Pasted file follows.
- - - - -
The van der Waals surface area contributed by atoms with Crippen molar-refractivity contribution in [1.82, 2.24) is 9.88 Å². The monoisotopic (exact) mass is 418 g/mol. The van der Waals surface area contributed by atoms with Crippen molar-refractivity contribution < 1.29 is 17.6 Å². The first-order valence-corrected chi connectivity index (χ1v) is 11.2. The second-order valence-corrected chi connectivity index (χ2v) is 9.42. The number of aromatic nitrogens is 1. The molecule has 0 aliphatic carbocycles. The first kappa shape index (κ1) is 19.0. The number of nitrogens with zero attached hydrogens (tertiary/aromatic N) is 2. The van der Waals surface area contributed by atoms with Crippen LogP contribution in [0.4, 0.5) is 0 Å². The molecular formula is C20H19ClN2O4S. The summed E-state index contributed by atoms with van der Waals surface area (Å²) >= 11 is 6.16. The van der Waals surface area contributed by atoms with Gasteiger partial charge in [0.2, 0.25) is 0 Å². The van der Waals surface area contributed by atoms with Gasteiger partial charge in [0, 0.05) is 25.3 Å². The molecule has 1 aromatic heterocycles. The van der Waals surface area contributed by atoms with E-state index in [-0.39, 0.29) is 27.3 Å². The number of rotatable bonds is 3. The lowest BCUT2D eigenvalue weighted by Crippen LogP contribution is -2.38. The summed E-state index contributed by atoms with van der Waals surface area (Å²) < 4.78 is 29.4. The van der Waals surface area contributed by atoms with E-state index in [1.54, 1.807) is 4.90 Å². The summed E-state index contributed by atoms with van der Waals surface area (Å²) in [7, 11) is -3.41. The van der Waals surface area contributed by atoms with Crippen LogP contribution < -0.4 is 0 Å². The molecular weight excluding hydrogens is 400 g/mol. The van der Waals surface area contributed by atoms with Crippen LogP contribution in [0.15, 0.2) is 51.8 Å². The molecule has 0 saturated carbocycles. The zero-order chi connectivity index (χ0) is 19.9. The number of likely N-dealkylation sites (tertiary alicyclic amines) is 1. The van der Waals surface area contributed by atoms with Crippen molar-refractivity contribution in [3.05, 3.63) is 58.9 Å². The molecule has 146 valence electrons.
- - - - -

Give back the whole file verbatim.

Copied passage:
The van der Waals surface area contributed by atoms with Crippen molar-refractivity contribution in [1.82, 2.24) is 9.88 Å². The monoisotopic (exact) mass is 418 g/mol. The van der Waals surface area contributed by atoms with Crippen molar-refractivity contribution < 1.29 is 17.6 Å². The first-order valence-corrected chi connectivity index (χ1v) is 11.2. The second-order valence-corrected chi connectivity index (χ2v) is 9.42. The number of aromatic nitrogens is 1. The molecule has 0 aliphatic carbocycles. The first kappa shape index (κ1) is 19.0. The number of nitrogens with zero attached hydrogens (tertiary/aromatic N) is 2. The van der Waals surface area contributed by atoms with Crippen LogP contribution in [0.4, 0.5) is 0 Å². The molecular formula is C20H19ClN2O4S. The summed E-state index contributed by atoms with van der Waals surface area (Å²) >= 11 is 6.16. The van der Waals surface area contributed by atoms with Gasteiger partial charge in [0.2, 0.25) is 0 Å². The van der Waals surface area contributed by atoms with Gasteiger partial charge in [0, 0.05) is 25.3 Å². The molecule has 1 aromatic heterocycles. The van der Waals surface area contributed by atoms with E-state index in [-0.39, 0.29) is 27.3 Å². The number of rotatable bonds is 3. The lowest BCUT2D eigenvalue weighted by Crippen LogP contribution is -2.38. The summed E-state index contributed by atoms with van der Waals surface area (Å²) < 4.78 is 29.4. The van der Waals surface area contributed by atoms with E-state index in [1.54, 1.807) is 4.90 Å². The summed E-state index contributed by atoms with van der Waals surface area (Å²) in [7, 11) is -3.41. The van der Waals surface area contributed by atoms with Crippen LogP contribution < -0.4 is 0 Å². The molecular weight excluding hydrogens is 400 g/mol. The van der Waals surface area contributed by atoms with Crippen LogP contribution in [0.15, 0.2) is 51.8 Å². The molecule has 0 saturated carbocycles. The zero-order chi connectivity index (χ0) is 19.9. The number of likely N-dealkylation sites (tertiary alicyclic amines) is 1. The van der Waals surface area contributed by atoms with Crippen molar-refractivity contribution in [3.05, 3.63) is 58.9 Å². The molecule has 146 valence electrons.